Machine learning algorithms are superior to traditional predictive models for this application because they can tap into unstructured and semi-structured data such as claims notes and documents as well as structured data, to identify potential fraud.
3. Insurance advice
Machines will play a significant role in customer service, from managing the initial interaction to determining which cover a customer requires. With reference to a recent survey, a majority of consumers are happy to receive such computer-generated insurance advice.
Consumers are seeking personalised solutions—made possible by machine learning algorithms that review their profiles and recommend tailor-made products.
At the front end, insurers are making wider use of chatbots on messaging apps to resolve claims queries and answer simple questions.
For instance, Allstate, which partnered with EIS (Earley Information Science) to develop a virtual assistant, called ABle (the Allstate Business Insurance Expert).
ABIe assists Allstate agents seeking information on Allstate Business Insurance (ABI) commercial insurance products. Before ABle was deployed, agents were accustomed to selling personal lines products such as health or homeowners insurance.
However, when the company decided to shift its focus to selling commercial insurance, many agents had a slow learning curve and encountered challenges in accessing the information they needed to effectively communicate with potential clients.
As a result, Allstate’s sales support call centre was consistently flooded with inquiries from agents. Ultimately, “long wait times” translated to “lost business opportunities.” ABle provides agents with step-by-step guidance on “quoting and issuing ABI products,” using natural language. EIS claims that ABle processes 25,000 inquiries per month.
4. Risk management
Insurers use machine learning to predict premiums and losses for their policies. Detecting risks early in the process enables insurers to make better use of underwriters’ time and gives them a huge competitive advantage.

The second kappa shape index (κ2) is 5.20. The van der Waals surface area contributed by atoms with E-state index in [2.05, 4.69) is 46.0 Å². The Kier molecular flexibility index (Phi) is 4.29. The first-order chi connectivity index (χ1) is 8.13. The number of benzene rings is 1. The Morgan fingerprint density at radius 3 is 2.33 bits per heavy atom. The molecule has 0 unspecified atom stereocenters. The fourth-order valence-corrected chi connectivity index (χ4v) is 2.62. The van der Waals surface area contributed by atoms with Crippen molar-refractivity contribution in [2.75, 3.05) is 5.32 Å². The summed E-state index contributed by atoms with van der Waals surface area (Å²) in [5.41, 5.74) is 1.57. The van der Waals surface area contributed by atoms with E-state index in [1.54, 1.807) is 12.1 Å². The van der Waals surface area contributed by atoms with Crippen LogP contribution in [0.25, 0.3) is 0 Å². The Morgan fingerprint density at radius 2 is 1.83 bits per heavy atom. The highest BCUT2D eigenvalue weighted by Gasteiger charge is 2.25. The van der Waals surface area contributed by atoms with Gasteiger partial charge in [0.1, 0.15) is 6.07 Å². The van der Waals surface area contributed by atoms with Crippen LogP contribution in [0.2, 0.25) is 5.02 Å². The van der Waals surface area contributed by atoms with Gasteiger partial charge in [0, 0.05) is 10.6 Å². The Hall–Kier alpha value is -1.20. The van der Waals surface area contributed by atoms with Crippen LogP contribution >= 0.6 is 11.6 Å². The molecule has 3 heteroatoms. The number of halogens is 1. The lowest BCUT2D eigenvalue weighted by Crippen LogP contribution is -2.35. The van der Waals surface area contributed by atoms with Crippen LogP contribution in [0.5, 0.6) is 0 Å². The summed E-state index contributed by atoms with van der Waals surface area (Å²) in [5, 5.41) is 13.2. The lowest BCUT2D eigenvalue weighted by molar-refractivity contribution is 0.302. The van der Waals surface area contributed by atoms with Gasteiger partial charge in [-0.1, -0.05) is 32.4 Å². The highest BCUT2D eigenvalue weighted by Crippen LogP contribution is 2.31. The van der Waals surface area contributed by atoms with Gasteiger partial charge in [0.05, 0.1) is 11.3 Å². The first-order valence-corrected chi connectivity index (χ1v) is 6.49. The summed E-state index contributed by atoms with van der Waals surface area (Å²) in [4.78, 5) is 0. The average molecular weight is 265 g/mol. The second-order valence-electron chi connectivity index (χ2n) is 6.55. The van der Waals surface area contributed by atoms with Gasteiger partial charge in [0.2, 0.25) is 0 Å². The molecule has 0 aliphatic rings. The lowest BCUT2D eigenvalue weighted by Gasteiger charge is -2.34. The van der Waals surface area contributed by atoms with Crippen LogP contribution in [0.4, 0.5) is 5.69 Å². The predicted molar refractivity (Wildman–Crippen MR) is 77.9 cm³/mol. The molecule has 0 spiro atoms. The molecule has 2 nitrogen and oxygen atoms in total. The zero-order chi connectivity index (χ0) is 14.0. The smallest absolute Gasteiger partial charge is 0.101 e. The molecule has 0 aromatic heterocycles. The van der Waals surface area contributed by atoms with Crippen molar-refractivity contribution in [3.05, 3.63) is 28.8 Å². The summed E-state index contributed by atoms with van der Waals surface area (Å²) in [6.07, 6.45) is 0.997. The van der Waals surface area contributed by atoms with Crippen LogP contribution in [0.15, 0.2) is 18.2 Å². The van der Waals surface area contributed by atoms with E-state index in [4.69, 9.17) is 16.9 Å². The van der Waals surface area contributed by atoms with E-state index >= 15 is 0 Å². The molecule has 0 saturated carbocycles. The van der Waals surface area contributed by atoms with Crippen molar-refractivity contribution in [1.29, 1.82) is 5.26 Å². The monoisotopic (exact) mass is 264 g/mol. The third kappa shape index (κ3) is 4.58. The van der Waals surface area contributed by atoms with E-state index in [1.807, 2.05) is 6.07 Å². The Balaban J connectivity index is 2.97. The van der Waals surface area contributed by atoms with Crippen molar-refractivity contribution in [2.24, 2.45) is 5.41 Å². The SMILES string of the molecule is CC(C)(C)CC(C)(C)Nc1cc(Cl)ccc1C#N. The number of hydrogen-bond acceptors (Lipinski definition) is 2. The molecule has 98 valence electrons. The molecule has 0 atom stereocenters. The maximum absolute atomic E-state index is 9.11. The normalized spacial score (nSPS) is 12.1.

Progressive Insurance is reportedly leveraging machine learning algorithms for predictive analytics based on data collected from client drivers.
The car insurer claims that its telematics (integration of telecommunications and IT to operate remote devices over a network) mobile app, Snapshot, has collected 14 billion miles of driving data. To encourage the use of Snapshot, Progressive offers “most drivers” an auto insurance discount averaging US$130 after six months of use.
Challenges for insurers when using machine learning
1. Correct data source
The quality of data used to train predictive models is equally important as the quantity, in the case of machine learning. The datasets need to be representative and balanced so that they can give a better picture and avoid bias. This is important to train predictive models. Generally, insurers struggle to provide relevant data for training AI models.
2. Data security
The huge amount of data used for machine learning algorithms has created an additional security risk for insurance companies. With such an increase in collected data and connectivity among applications, there is a risk of data leaks and security breaches. A security incident could lead to personal information falling into the wrong hands. This creates fear in the minds of insurers.
3. Difficulty in predicting returns
It’s not very easy to predict improvements that machine learning can bring to a project. For example, it’s not easy to plan or budget a project using machine learning, as the funding needs may vary during the project, based on the findings. Therefore, it is almost impossible to predict the return on investment. This makes it hard to get everyone on board the concept and invest in it.
4. Training requirements
AI-powered intellectual systems must be trained in a domain, e.g., claims or billing for an insurer. This requires a separate training system, which insurers find hard to provide for training the AI model. Models need to be trained with huge volumes of documents/transactions to cover all possible scenarios.